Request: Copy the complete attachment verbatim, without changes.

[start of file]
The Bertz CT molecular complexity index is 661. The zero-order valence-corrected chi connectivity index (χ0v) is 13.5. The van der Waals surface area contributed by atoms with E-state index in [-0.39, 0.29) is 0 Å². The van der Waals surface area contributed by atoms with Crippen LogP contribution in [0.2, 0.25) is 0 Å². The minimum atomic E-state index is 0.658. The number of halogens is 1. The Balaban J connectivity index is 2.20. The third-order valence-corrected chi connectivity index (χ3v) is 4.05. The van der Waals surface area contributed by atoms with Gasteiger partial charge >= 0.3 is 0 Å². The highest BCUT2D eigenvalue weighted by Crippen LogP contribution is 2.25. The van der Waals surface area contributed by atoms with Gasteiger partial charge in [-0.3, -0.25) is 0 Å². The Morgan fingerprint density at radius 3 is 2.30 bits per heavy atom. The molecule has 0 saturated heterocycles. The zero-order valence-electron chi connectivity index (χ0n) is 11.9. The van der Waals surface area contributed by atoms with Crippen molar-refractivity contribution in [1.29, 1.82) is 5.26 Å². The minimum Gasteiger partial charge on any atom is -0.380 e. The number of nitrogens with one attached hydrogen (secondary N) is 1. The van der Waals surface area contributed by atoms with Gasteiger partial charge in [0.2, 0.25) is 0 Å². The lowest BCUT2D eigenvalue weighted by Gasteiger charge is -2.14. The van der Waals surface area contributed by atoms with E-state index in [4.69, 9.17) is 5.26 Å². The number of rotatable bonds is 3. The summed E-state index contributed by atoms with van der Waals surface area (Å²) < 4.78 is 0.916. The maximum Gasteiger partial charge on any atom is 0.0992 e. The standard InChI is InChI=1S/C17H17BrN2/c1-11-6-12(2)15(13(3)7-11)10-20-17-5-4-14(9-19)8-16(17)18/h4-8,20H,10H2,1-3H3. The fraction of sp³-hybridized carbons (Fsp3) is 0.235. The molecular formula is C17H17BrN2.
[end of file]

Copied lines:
The Bertz CT molecular complexity index is 661. The zero-order valence-corrected chi connectivity index (χ0v) is 13.5. The van der Waals surface area contributed by atoms with E-state index in [-0.39, 0.29) is 0 Å². The van der Waals surface area contributed by atoms with Crippen LogP contribution in [0.2, 0.25) is 0 Å². The minimum atomic E-state index is 0.658. The number of halogens is 1. The Balaban J connectivity index is 2.20. The third-order valence-corrected chi connectivity index (χ3v) is 4.05. The van der Waals surface area contributed by atoms with Gasteiger partial charge >= 0.3 is 0 Å². The highest BCUT2D eigenvalue weighted by Crippen LogP contribution is 2.25. The van der Waals surface area contributed by atoms with Gasteiger partial charge in [-0.3, -0.25) is 0 Å². The Morgan fingerprint density at radius 3 is 2.30 bits per heavy atom. The molecule has 0 saturated heterocycles. The zero-order valence-electron chi connectivity index (χ0n) is 11.9. The van der Waals surface area contributed by atoms with Crippen molar-refractivity contribution in [1.29, 1.82) is 5.26 Å². The minimum Gasteiger partial charge on any atom is -0.380 e. The number of nitrogens with one attached hydrogen (secondary N) is 1. The van der Waals surface area contributed by atoms with Gasteiger partial charge in [0.2, 0.25) is 0 Å². The lowest BCUT2D eigenvalue weighted by Gasteiger charge is -2.14. The van der Waals surface area contributed by atoms with E-state index in [4.69, 9.17) is 5.26 Å². The number of rotatable bonds is 3. The summed E-state index contributed by atoms with van der Waals surface area (Å²) < 4.78 is 0.916. The maximum Gasteiger partial charge on any atom is 0.0992 e. The standard InChI is InChI=1S/C17H17BrN2/c1-11-6-12(2)15(13(3)7-11)10-20-17-5-4-14(9-19)8-16(17)18/h4-8,20H,10H2,1-3H3. The fraction of sp³-hybridized carbons (Fsp3) is 0.235. The molecular formula is C17H17BrN2.